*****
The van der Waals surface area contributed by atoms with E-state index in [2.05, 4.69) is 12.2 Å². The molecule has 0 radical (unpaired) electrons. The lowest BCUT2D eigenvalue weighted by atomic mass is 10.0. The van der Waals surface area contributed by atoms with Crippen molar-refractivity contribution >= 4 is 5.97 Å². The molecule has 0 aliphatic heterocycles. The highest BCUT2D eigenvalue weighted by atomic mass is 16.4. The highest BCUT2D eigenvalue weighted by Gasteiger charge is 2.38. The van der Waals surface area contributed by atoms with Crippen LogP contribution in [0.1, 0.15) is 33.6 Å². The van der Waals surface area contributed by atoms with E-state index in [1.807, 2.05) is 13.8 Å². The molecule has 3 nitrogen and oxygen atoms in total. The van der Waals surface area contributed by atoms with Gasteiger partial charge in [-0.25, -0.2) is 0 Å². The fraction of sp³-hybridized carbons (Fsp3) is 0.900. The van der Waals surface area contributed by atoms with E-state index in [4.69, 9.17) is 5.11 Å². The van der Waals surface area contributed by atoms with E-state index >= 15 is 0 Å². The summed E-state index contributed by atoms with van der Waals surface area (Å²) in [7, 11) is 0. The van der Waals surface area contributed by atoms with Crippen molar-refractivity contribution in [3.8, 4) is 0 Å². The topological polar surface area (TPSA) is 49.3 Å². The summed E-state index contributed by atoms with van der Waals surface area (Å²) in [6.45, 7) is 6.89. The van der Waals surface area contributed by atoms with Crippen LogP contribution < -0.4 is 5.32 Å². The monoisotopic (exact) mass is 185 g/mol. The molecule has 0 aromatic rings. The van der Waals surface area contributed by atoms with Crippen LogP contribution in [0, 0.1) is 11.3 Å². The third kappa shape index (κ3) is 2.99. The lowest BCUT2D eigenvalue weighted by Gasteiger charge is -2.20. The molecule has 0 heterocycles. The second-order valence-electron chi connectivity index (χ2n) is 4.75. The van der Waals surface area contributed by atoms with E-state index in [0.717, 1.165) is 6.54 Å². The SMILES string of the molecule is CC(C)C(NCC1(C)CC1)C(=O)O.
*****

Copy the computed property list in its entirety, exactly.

The van der Waals surface area contributed by atoms with E-state index in [2.05, 4.69) is 12.2 Å². The molecule has 0 radical (unpaired) electrons. The lowest BCUT2D eigenvalue weighted by atomic mass is 10.0. The van der Waals surface area contributed by atoms with Crippen molar-refractivity contribution >= 4 is 5.97 Å². The molecule has 0 aliphatic heterocycles. The highest BCUT2D eigenvalue weighted by atomic mass is 16.4. The highest BCUT2D eigenvalue weighted by Gasteiger charge is 2.38. The van der Waals surface area contributed by atoms with Crippen LogP contribution in [0.1, 0.15) is 33.6 Å². The van der Waals surface area contributed by atoms with E-state index in [1.807, 2.05) is 13.8 Å². The molecule has 3 nitrogen and oxygen atoms in total. The van der Waals surface area contributed by atoms with Gasteiger partial charge in [-0.25, -0.2) is 0 Å². The fraction of sp³-hybridized carbons (Fsp3) is 0.900. The van der Waals surface area contributed by atoms with E-state index in [4.69, 9.17) is 5.11 Å². The van der Waals surface area contributed by atoms with E-state index >= 15 is 0 Å². The summed E-state index contributed by atoms with van der Waals surface area (Å²) in [7, 11) is 0. The van der Waals surface area contributed by atoms with Crippen molar-refractivity contribution in [3.8, 4) is 0 Å². The topological polar surface area (TPSA) is 49.3 Å². The summed E-state index contributed by atoms with van der Waals surface area (Å²) in [6.45, 7) is 6.89. The van der Waals surface area contributed by atoms with Crippen LogP contribution < -0.4 is 5.32 Å². The monoisotopic (exact) mass is 185 g/mol. The molecule has 0 aromatic rings. The van der Waals surface area contributed by atoms with Crippen LogP contribution in [0, 0.1) is 11.3 Å². The third kappa shape index (κ3) is 2.99. The lowest BCUT2D eigenvalue weighted by Gasteiger charge is -2.20. The molecule has 0 heterocycles. The second-order valence-electron chi connectivity index (χ2n) is 4.75. The van der Waals surface area contributed by atoms with E-state index in [0.717, 1.165) is 6.54 Å². The SMILES string of the molecule is CC(C)C(NCC1(C)CC1)C(=O)O.